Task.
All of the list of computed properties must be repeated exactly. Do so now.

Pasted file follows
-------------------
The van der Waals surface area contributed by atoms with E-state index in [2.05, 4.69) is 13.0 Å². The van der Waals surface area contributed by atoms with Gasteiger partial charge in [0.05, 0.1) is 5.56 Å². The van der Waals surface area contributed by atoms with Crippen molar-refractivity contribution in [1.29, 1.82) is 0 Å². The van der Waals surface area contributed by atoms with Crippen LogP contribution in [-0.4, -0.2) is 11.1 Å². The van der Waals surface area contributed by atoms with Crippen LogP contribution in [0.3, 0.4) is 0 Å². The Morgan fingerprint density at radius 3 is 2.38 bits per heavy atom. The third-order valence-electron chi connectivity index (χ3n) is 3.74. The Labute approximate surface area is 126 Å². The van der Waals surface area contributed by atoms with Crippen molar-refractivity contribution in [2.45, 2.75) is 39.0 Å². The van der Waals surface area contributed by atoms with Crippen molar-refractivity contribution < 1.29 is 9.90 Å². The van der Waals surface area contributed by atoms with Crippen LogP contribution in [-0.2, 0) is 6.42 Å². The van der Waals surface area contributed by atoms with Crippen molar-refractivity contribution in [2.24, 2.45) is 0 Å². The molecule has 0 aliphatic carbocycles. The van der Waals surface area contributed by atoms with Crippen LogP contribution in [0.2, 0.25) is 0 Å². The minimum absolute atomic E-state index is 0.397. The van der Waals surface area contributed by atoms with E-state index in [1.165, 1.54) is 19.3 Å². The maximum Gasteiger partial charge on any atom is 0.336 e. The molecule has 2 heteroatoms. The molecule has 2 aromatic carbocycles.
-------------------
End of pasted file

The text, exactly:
The van der Waals surface area contributed by atoms with E-state index in [2.05, 4.69) is 13.0 Å². The van der Waals surface area contributed by atoms with Gasteiger partial charge in [0.05, 0.1) is 5.56 Å². The van der Waals surface area contributed by atoms with Crippen molar-refractivity contribution in [1.29, 1.82) is 0 Å². The van der Waals surface area contributed by atoms with Crippen LogP contribution in [-0.4, -0.2) is 11.1 Å². The van der Waals surface area contributed by atoms with Crippen LogP contribution in [0.3, 0.4) is 0 Å². The Morgan fingerprint density at radius 3 is 2.38 bits per heavy atom. The third-order valence-electron chi connectivity index (χ3n) is 3.74. The Labute approximate surface area is 126 Å². The van der Waals surface area contributed by atoms with Crippen molar-refractivity contribution in [2.45, 2.75) is 39.0 Å². The van der Waals surface area contributed by atoms with Crippen molar-refractivity contribution < 1.29 is 9.90 Å². The van der Waals surface area contributed by atoms with Crippen LogP contribution in [-0.2, 0) is 6.42 Å². The van der Waals surface area contributed by atoms with Crippen molar-refractivity contribution in [2.24, 2.45) is 0 Å². The molecule has 0 aliphatic carbocycles. The van der Waals surface area contributed by atoms with Crippen LogP contribution in [0.2, 0.25) is 0 Å². The minimum absolute atomic E-state index is 0.397. The van der Waals surface area contributed by atoms with E-state index in [1.165, 1.54) is 19.3 Å². The maximum Gasteiger partial charge on any atom is 0.336 e. The molecule has 2 heteroatoms. The molecule has 2 aromatic carbocycles.